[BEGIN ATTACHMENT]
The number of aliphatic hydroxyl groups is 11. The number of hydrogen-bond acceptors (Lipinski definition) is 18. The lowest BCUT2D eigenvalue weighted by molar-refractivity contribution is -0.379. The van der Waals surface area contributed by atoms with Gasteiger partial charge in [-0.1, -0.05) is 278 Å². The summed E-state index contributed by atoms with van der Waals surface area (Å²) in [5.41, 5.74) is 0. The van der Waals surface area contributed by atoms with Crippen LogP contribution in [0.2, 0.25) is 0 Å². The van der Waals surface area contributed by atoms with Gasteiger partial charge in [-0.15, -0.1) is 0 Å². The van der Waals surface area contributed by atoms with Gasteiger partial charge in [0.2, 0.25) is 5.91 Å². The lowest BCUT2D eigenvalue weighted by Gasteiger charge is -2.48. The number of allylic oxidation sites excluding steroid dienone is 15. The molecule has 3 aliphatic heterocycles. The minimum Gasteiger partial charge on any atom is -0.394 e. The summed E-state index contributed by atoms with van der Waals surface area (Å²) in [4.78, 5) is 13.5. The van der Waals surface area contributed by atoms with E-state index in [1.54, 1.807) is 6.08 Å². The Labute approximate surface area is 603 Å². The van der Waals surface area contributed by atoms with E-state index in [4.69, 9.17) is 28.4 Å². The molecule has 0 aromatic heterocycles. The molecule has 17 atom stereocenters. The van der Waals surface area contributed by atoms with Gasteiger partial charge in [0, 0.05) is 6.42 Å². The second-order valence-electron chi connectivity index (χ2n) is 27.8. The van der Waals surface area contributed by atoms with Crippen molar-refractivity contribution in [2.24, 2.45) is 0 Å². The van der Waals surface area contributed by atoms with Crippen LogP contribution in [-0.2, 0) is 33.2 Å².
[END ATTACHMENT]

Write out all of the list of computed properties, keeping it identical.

The number of aliphatic hydroxyl groups is 11. The number of hydrogen-bond acceptors (Lipinski definition) is 18. The lowest BCUT2D eigenvalue weighted by molar-refractivity contribution is -0.379. The van der Waals surface area contributed by atoms with Gasteiger partial charge in [-0.1, -0.05) is 278 Å². The summed E-state index contributed by atoms with van der Waals surface area (Å²) in [5.41, 5.74) is 0. The van der Waals surface area contributed by atoms with Crippen LogP contribution in [0.2, 0.25) is 0 Å². The van der Waals surface area contributed by atoms with Gasteiger partial charge in [-0.15, -0.1) is 0 Å². The van der Waals surface area contributed by atoms with Gasteiger partial charge in [0.2, 0.25) is 5.91 Å². The lowest BCUT2D eigenvalue weighted by Gasteiger charge is -2.48. The number of allylic oxidation sites excluding steroid dienone is 15. The molecule has 3 aliphatic heterocycles. The minimum Gasteiger partial charge on any atom is -0.394 e. The summed E-state index contributed by atoms with van der Waals surface area (Å²) in [4.78, 5) is 13.5. The van der Waals surface area contributed by atoms with E-state index in [1.54, 1.807) is 6.08 Å². The Labute approximate surface area is 603 Å². The van der Waals surface area contributed by atoms with E-state index in [4.69, 9.17) is 28.4 Å². The molecule has 0 aromatic heterocycles. The molecule has 17 atom stereocenters. The van der Waals surface area contributed by atoms with Gasteiger partial charge in [0, 0.05) is 6.42 Å². The second-order valence-electron chi connectivity index (χ2n) is 27.8. The van der Waals surface area contributed by atoms with Crippen molar-refractivity contribution in [2.24, 2.45) is 0 Å². The van der Waals surface area contributed by atoms with Crippen LogP contribution in [-0.2, 0) is 33.2 Å².